2. That’s certainly true, but libertarians need to appeal to everyone, left and right – but just look at how much they bad mouth the religious – they shouldn’t claim a certain heritage that will turn off a large section of potential allies.

    3. Depends when in their lives you get “leftists”. You describe probably a great number who were drawn to the “left” for reasons incompatible with libertarianism, but lots of people in their lives have swung from “left” to radical libertarian, for the reason Sheldon gives. Maybe the misconception you have is that Sheldon’s saying they’ll remain “leftist” after successful outreach while becoming more libertarian; usually there’s a fairly sharp break, the combination of ideas being unstable.

      1. That is a valid point. But I think at this point being “leftist” has become such a cultural identity that is going to be very difficult. Being a liberal is a way to show the world that you care and are smarter and more tolerant than other people. To get leftists to move away is to get them to give up a large part of the identity and self worth. To them the personal really is the political.

        And you can’t be “lefitst” and be “libertarian”. You have to stop being leftist. The two philosophies are incompatible.

        1. Yes, that last bit is what I said too.

          1. I know. I was agreeing with you. Sorry to not make that clear.

        2. And you can’t be “lefitst” [sic] and be “libertarian”.

          That’s only true if you view the political spectrum one dimensionally. Let/right. Where is libertarianism on such a spectrum? The middle? The far far right?

          The two dimensional Nolan chart is significantly more descriptive when describing the political spectrum. When using it you can certainly have right or left leaning libertarians as well as right or left leaning statists.

          Nolan

    4. I also question the utility argument. If more people were made poorer in a free market than in a socialist system, as so many leftist claim ( turn off your inner economist that tells you that is impossible for argument’s sake), would I still be for it? Yes. The left libertarian would have a problem justifying free commerce if it doesn’t serve egalitarian ends. The rationale undermines the non agression principle as the only reasson you are giving to stay the hand of the state not to redistribute is the market being a means of redistribution.

  10. I can’t think of any area of modern leftist thinking that I can picture myself accepting. Or have we determined that leftists are no longer collectivists?

    1. What does the term “left” mean if a “leftist” can be a libertarian?
      The left claims to care about individual freedom, but the revealed preference is control of the individual. Other than that, there isn’t even a claim by the left that would pass a libertarian sniff test.

      1. Sevo, don’t you understand that there are only three freedoms that matter, namely abortion, gay marriage and weed?

        What’s the point in having freedom to do anything else?

      2. Sevo, don’t you understand that there are only three freedoms that matter, namely abortion, gay marriage and weed?

        What’s the point in having freedom to do anything else?

        1. You forgot the freedom to repeat post things repeatedly endlessly until people agree with you.

  11. “I believe in the freedom to do what you want, except when it comes to me taking your monies to give to some douchebag because it makes me feel good.” – Left Libertarian.

    F you and left libertarianism Sheldon you douchebag.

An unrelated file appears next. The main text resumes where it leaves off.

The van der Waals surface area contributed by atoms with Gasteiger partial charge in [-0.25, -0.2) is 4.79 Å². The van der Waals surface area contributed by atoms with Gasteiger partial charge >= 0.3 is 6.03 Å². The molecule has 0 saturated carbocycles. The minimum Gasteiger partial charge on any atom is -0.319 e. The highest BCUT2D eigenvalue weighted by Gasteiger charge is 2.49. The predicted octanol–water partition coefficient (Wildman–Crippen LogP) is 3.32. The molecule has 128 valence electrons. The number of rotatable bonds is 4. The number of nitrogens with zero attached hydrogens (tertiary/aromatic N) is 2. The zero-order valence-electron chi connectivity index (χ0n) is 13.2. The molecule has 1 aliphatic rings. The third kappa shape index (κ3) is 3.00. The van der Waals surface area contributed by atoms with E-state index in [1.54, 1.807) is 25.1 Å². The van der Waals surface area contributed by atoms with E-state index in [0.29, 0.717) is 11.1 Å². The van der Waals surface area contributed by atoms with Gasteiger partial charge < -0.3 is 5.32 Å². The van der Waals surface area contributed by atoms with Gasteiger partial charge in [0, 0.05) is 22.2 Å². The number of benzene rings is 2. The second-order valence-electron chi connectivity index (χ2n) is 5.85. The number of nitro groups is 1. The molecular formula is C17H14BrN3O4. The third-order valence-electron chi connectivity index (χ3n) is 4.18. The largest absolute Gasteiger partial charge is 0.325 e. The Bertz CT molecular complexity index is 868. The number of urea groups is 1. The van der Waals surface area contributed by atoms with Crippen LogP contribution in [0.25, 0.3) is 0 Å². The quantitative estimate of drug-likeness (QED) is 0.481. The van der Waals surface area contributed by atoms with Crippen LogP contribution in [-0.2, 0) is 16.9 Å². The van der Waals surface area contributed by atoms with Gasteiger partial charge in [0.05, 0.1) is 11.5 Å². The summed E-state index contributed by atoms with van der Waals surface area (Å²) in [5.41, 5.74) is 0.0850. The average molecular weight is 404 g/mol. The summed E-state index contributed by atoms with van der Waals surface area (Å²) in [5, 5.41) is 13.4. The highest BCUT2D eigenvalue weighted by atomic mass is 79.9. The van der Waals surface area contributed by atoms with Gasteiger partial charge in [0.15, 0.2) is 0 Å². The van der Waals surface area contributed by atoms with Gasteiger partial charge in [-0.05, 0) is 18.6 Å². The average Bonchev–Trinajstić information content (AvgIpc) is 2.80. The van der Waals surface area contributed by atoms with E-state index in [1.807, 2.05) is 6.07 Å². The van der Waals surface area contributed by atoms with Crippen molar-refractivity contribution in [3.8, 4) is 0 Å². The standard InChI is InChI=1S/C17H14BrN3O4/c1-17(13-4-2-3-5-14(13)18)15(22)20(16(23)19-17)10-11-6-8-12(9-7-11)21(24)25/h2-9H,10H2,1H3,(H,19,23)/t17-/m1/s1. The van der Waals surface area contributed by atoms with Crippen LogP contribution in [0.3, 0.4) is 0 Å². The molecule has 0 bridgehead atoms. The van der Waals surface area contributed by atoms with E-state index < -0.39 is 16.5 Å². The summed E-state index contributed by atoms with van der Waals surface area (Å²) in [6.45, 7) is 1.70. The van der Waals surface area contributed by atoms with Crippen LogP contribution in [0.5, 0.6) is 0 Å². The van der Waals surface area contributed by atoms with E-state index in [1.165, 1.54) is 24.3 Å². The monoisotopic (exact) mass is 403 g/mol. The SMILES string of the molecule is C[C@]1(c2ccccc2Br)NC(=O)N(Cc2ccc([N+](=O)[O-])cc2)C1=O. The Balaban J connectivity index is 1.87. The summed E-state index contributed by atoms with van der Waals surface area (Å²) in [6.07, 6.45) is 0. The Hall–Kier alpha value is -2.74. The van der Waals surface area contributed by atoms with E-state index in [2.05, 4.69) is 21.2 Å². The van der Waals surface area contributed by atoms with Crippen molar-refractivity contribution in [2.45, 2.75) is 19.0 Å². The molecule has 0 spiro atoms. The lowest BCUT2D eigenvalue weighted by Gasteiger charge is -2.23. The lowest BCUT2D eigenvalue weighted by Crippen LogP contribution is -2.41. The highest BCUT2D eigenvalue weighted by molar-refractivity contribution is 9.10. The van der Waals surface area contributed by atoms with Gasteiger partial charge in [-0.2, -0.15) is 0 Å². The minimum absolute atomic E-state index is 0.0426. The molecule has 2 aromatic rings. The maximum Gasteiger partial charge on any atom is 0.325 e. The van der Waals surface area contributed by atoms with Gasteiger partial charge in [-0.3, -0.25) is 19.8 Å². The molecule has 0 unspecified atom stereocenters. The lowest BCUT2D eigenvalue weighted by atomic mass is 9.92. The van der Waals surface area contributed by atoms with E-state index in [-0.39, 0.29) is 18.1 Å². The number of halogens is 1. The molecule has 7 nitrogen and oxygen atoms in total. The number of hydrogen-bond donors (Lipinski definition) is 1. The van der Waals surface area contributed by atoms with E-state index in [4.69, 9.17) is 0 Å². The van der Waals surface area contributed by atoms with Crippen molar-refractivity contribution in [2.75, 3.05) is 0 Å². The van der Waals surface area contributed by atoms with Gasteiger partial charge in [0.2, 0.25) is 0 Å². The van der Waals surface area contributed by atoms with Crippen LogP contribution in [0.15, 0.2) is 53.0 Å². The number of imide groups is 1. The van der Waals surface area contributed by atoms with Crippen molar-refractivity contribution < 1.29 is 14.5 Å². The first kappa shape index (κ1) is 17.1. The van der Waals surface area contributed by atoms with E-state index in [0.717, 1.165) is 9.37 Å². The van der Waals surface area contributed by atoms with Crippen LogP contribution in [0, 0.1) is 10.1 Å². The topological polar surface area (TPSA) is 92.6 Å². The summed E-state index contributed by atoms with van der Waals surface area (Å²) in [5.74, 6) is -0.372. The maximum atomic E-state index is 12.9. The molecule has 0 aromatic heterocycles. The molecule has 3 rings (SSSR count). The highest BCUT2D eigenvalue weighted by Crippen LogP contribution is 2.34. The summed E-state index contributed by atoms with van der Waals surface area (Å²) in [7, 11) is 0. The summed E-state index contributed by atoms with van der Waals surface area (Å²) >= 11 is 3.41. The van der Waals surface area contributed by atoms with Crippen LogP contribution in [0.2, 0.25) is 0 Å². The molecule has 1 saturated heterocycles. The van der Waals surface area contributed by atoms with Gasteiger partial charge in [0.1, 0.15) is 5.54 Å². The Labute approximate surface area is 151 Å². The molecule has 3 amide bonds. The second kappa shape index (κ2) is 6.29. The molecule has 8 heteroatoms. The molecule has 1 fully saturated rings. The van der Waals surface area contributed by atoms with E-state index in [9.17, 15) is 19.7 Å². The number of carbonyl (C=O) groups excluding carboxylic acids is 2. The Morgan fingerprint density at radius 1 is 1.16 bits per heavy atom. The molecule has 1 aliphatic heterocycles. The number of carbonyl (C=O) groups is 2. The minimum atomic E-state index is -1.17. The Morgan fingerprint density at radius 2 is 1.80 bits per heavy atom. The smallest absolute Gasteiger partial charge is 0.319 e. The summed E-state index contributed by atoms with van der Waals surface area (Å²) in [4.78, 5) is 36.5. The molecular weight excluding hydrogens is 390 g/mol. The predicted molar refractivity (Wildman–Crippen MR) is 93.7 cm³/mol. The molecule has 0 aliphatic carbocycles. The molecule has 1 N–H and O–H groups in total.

12. Richman’s a smart and principled guy, but he spends a lot of time on things I have no interest in, so I don’t often read him.

    1. He is a smart guy. He just makes the same mistake many Libertarians do. He assumes everyone else is just like him. He thinks because he is reasonable and principled leftists are too. And they as a general rule are not. And there reasons for being leftists are much more emotional and irrational than Sheldon’s reasons for being Libertarian.

      1. A lot of libertarians are coldly rational, as witnessed by the overabundance of engineers and programmers here, but you can’t reason someone out of a position they didn’t reason themselves into.

        I’ll also note that libertarians, in general, have spent more time thinking about their ideology and why they hold it than most people. Most people just have a kind of fuzzy set of things that are good or bad without knowing why. It’s a lot accreted cultural baggage that they never bothered to examine closely, or in many cases, at all. When people don’t even know why they hold their beliefs, it’s hard to convince them their beliefs are wrong.

        1. Yes being a libertarian is not the default position. People who believe it have almost always come to it. And takes effort and that takes thought.

          When I part ways with Libertarians it is almost always because they think everyone else is just as rational and reasonable as they are. And sadly, the world is not like that. People are masters of rationalizing irrational things to themselves. People believe crazy things. People believe things for deeply personal and emotional reasons. It is just not so simple as sitting down and working it out rationally with people. If only it was.

          1. they think everyone else is just as rational and reasonable as they are

            Really? Because I don’t think that, and no libertarians that I know think that.

            1. Oh yes they do. Think about drugs. I am as anti-drug war as anyone. But Libertarians are kidding themselves if they think that legalization won’t cause more people to abuse drugs. Absolutely it will. Some people are just degenerates with no self control and the only thing stopping them from killing themselves is the threat of being thrown in jail. Now I look at it as well too bad for them. It is not my problem and I am not paying taxes or restricting my freedom to save these losers from themselves. But I am under no illusions that a good number of such people exist. I think a good number of Libertarians don’t and really think legalization will have no costs. It will have costs, which are of course small in comparison to the benefits.